This is a real example of a female that did just as she was instructed (by coaches, parents and training staff), but what was unexpected is the sudden increase in fitness testing (high speed, max effort exercise), and her body had not been prepared for that. The problem is not the taking the summer off or each individual test that she had the first week of fall. The problem is that her PE teacher, Soccer Coach and Speed/Agility Coach don’t even know each other and each believed that they were the only source of testing she was exposed to. The very next statement from the coaches and parents when they find out what is going on is usually, "I think she is just OVERTRAINING.” This couldn’t be further from the truth...she is actually UNDERTRAINING!

Example 2: College Freshman Female

  • Summer Activities: running 2x per week, strength/speed/agility 2x per week, training sessions with coach/team, worked a few camps
  • First Month of College:
    • o One of the highest scorers on the fitness battery
    • o Started and played almost the entire game
    • o Scored her first college goal against the number 1 team in the country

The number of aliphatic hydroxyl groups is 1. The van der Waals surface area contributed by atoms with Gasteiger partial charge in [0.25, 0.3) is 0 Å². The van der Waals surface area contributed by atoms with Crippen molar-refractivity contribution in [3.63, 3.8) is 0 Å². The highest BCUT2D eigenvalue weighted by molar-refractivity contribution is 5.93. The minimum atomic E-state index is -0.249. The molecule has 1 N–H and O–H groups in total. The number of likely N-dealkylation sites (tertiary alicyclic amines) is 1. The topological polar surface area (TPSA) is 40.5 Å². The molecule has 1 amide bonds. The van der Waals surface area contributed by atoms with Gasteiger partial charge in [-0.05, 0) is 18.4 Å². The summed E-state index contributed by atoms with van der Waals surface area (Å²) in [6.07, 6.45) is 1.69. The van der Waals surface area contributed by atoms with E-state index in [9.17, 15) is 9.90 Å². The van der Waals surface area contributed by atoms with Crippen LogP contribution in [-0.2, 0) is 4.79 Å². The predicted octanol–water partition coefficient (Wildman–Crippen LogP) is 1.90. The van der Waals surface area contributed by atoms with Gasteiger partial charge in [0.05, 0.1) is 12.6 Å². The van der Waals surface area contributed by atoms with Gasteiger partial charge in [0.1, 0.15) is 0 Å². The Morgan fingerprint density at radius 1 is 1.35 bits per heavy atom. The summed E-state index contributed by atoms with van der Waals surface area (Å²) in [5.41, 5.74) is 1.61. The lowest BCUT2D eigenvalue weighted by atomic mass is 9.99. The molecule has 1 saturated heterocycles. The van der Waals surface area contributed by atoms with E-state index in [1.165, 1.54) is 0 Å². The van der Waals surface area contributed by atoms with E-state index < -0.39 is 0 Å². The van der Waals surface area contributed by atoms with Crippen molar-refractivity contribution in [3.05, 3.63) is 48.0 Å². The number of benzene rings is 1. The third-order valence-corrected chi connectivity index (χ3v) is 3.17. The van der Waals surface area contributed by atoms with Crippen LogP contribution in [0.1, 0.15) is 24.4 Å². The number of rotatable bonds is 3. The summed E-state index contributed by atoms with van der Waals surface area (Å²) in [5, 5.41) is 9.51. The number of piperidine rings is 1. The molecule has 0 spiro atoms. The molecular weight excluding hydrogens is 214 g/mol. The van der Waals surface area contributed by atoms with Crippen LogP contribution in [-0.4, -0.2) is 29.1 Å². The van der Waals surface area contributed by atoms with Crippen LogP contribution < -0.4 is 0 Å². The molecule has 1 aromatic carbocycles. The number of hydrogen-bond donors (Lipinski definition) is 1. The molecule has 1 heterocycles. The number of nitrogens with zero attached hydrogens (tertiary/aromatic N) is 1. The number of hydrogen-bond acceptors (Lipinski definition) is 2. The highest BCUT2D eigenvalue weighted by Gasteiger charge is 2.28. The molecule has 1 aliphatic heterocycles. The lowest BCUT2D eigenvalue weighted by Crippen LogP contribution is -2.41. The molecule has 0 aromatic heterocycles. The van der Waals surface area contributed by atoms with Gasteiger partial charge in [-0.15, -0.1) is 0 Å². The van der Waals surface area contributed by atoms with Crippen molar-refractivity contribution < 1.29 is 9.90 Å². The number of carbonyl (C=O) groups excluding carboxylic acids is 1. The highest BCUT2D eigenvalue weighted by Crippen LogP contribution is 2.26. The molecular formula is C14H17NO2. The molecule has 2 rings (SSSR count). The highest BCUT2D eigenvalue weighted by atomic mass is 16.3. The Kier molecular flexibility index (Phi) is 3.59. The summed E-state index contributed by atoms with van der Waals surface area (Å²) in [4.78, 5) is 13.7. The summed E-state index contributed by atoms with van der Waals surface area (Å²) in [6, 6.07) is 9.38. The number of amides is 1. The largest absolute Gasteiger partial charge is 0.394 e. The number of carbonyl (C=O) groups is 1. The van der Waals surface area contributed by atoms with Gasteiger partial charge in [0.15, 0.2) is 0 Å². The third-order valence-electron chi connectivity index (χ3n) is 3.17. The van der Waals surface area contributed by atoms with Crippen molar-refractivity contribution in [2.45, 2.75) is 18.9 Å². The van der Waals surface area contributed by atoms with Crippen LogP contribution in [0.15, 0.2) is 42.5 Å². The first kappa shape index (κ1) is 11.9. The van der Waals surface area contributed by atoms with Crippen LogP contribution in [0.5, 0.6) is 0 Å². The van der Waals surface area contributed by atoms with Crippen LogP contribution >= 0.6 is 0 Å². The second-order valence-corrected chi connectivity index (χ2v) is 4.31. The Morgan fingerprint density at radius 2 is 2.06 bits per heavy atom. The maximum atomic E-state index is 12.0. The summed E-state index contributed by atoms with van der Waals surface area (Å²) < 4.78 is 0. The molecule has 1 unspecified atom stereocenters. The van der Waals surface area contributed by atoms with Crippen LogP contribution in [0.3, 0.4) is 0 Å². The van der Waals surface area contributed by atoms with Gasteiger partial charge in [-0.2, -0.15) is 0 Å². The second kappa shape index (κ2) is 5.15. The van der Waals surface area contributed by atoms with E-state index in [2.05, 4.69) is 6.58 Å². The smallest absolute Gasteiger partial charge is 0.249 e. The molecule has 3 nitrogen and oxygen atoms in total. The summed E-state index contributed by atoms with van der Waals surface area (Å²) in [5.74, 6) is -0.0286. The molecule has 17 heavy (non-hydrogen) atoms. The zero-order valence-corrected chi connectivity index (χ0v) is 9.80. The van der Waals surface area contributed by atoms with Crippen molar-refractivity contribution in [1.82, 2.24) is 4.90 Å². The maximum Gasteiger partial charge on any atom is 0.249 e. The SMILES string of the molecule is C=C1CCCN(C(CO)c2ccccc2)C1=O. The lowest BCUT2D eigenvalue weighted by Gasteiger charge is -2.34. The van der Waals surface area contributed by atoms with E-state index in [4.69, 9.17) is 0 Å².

This is another real example, but this time not taking the summer off and doing things that challenge and prepare the body for what it is going to have to do during the season. The younger the athlete, the faster they recover and therefore the more they are able to do. The older athletes need to be smarter in preparation, mixing conditioning, speed /agility, technical work, and strength/power work on different days, thus allowing the body to recover.

At the younger age the speed of the game is slower, less intense and the body doesn’t produce the type of stress that subjects the athlete to pulls and tears of the muscle fiber and connective tissue. Somewhere around the 11-13 age range the game becomes more physical and therefore the body has to prepare itself to handle the demands. At this point it is critical to start thinking about preparation before the season, not during the season.

Here is an appropriate guideline:

Post Season: Summer after your season is finished

  • A few weeks off, camps, clinics, etc in attempt to learn new skills and keep touching the ball
  • Begin your Aerobic Training (set a base), Get in Shape